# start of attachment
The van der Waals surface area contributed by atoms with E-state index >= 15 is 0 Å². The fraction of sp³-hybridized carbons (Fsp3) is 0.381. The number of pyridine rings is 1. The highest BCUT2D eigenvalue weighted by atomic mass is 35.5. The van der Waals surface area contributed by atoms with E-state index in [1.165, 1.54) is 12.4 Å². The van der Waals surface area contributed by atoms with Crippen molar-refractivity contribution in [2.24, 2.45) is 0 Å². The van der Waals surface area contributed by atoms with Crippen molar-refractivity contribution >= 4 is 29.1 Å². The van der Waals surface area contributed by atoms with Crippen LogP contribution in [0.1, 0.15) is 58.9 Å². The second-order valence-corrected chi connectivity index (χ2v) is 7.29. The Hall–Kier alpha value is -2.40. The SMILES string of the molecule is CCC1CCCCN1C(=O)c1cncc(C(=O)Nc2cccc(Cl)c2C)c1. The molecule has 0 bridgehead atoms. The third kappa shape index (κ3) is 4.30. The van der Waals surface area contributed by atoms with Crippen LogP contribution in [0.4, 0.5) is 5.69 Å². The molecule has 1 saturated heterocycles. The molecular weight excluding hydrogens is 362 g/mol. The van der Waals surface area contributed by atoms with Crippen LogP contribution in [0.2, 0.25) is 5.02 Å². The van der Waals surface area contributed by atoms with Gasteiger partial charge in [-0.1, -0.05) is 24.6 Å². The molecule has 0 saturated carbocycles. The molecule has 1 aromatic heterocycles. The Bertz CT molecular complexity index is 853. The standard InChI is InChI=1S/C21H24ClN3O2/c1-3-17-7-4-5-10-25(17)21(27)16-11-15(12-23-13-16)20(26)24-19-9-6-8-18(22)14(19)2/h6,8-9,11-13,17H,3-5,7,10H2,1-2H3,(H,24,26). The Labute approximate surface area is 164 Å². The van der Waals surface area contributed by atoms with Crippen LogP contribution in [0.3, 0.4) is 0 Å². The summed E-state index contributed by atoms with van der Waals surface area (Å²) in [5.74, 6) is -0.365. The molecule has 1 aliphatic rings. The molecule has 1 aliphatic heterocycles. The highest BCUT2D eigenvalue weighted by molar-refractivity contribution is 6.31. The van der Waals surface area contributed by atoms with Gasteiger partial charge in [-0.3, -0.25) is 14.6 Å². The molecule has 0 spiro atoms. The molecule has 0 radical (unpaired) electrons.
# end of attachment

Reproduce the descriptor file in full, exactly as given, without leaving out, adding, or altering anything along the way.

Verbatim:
The van der Waals surface area contributed by atoms with E-state index >= 15 is 0 Å². The fraction of sp³-hybridized carbons (Fsp3) is 0.381. The number of pyridine rings is 1. The highest BCUT2D eigenvalue weighted by atomic mass is 35.5. The van der Waals surface area contributed by atoms with E-state index in [1.165, 1.54) is 12.4 Å². The van der Waals surface area contributed by atoms with Crippen molar-refractivity contribution in [2.24, 2.45) is 0 Å². The van der Waals surface area contributed by atoms with Crippen molar-refractivity contribution >= 4 is 29.1 Å². The van der Waals surface area contributed by atoms with Crippen LogP contribution in [0.1, 0.15) is 58.9 Å². The second-order valence-corrected chi connectivity index (χ2v) is 7.29. The Hall–Kier alpha value is -2.40. The SMILES string of the molecule is CCC1CCCCN1C(=O)c1cncc(C(=O)Nc2cccc(Cl)c2C)c1. The molecule has 0 bridgehead atoms. The third kappa shape index (κ3) is 4.30. The van der Waals surface area contributed by atoms with Crippen LogP contribution in [0.4, 0.5) is 5.69 Å². The molecule has 1 saturated heterocycles. The molecular weight excluding hydrogens is 362 g/mol. The van der Waals surface area contributed by atoms with Crippen LogP contribution in [0.2, 0.25) is 5.02 Å². The van der Waals surface area contributed by atoms with Gasteiger partial charge in [-0.1, -0.05) is 24.6 Å². The molecule has 0 saturated carbocycles. The molecule has 1 aromatic heterocycles. The Bertz CT molecular complexity index is 853. The standard InChI is InChI=1S/C21H24ClN3O2/c1-3-17-7-4-5-10-25(17)21(27)16-11-15(12-23-13-16)20(26)24-19-9-6-8-18(22)14(19)2/h6,8-9,11-13,17H,3-5,7,10H2,1-2H3,(H,24,26). The Labute approximate surface area is 164 Å². The van der Waals surface area contributed by atoms with Crippen LogP contribution in [0.3, 0.4) is 0 Å². The summed E-state index contributed by atoms with van der Waals surface area (Å²) in [5.74, 6) is -0.365. The molecule has 1 aliphatic rings. The molecule has 1 aliphatic heterocycles. The highest BCUT2D eigenvalue weighted by molar-refractivity contribution is 6.31. The van der Waals surface area contributed by atoms with Gasteiger partial charge in [-0.3, -0.25) is 14.6 Å². The molecule has 0 spiro atoms. The molecule has 0 radical (unpaired) electrons.